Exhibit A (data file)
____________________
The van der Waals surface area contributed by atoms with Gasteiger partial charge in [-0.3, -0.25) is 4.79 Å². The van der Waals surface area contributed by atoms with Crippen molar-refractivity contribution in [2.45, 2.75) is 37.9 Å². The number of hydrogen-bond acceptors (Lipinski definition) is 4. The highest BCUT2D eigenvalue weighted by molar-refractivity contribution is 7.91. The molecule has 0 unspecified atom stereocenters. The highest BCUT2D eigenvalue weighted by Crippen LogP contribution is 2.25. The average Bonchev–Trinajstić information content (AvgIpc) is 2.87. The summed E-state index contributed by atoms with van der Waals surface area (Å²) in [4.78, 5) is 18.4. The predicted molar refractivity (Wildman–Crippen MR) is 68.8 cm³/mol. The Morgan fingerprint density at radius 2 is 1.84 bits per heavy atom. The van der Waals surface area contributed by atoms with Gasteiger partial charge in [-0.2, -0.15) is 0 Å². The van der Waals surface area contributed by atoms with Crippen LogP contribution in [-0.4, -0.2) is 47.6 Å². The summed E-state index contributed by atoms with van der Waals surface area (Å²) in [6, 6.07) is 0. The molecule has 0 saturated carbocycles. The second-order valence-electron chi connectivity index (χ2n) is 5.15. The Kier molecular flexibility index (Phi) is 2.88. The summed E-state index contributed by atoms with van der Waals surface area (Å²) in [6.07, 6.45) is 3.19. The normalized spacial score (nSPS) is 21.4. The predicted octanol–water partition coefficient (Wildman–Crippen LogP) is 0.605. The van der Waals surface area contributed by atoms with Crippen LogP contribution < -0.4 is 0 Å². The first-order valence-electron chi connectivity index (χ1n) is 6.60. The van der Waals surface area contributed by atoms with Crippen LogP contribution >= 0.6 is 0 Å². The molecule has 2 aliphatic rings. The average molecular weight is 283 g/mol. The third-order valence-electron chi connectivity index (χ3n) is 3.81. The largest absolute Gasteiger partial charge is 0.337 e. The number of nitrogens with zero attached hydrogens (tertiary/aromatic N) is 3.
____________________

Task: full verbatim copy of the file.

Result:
The van der Waals surface area contributed by atoms with Gasteiger partial charge in [-0.3, -0.25) is 4.79 Å². The van der Waals surface area contributed by atoms with Crippen molar-refractivity contribution in [2.45, 2.75) is 37.9 Å². The number of hydrogen-bond acceptors (Lipinski definition) is 4. The highest BCUT2D eigenvalue weighted by molar-refractivity contribution is 7.91. The molecule has 0 unspecified atom stereocenters. The highest BCUT2D eigenvalue weighted by Crippen LogP contribution is 2.25. The average Bonchev–Trinajstić information content (AvgIpc) is 2.87. The summed E-state index contributed by atoms with van der Waals surface area (Å²) in [4.78, 5) is 18.4. The predicted molar refractivity (Wildman–Crippen MR) is 68.8 cm³/mol. The Morgan fingerprint density at radius 2 is 1.84 bits per heavy atom. The van der Waals surface area contributed by atoms with Gasteiger partial charge in [-0.2, -0.15) is 0 Å². The van der Waals surface area contributed by atoms with Crippen LogP contribution in [-0.4, -0.2) is 47.6 Å². The summed E-state index contributed by atoms with van der Waals surface area (Å²) in [6, 6.07) is 0. The molecule has 0 saturated carbocycles. The second-order valence-electron chi connectivity index (χ2n) is 5.15. The Kier molecular flexibility index (Phi) is 2.88. The summed E-state index contributed by atoms with van der Waals surface area (Å²) in [6.07, 6.45) is 3.19. The normalized spacial score (nSPS) is 21.4. The predicted octanol–water partition coefficient (Wildman–Crippen LogP) is 0.605. The van der Waals surface area contributed by atoms with Crippen LogP contribution < -0.4 is 0 Å². The first-order valence-electron chi connectivity index (χ1n) is 6.60. The van der Waals surface area contributed by atoms with Crippen LogP contribution >= 0.6 is 0 Å². The molecule has 2 aliphatic rings. The average molecular weight is 283 g/mol. The third-order valence-electron chi connectivity index (χ3n) is 3.81. The largest absolute Gasteiger partial charge is 0.337 e. The number of nitrogens with zero attached hydrogens (tertiary/aromatic N) is 3.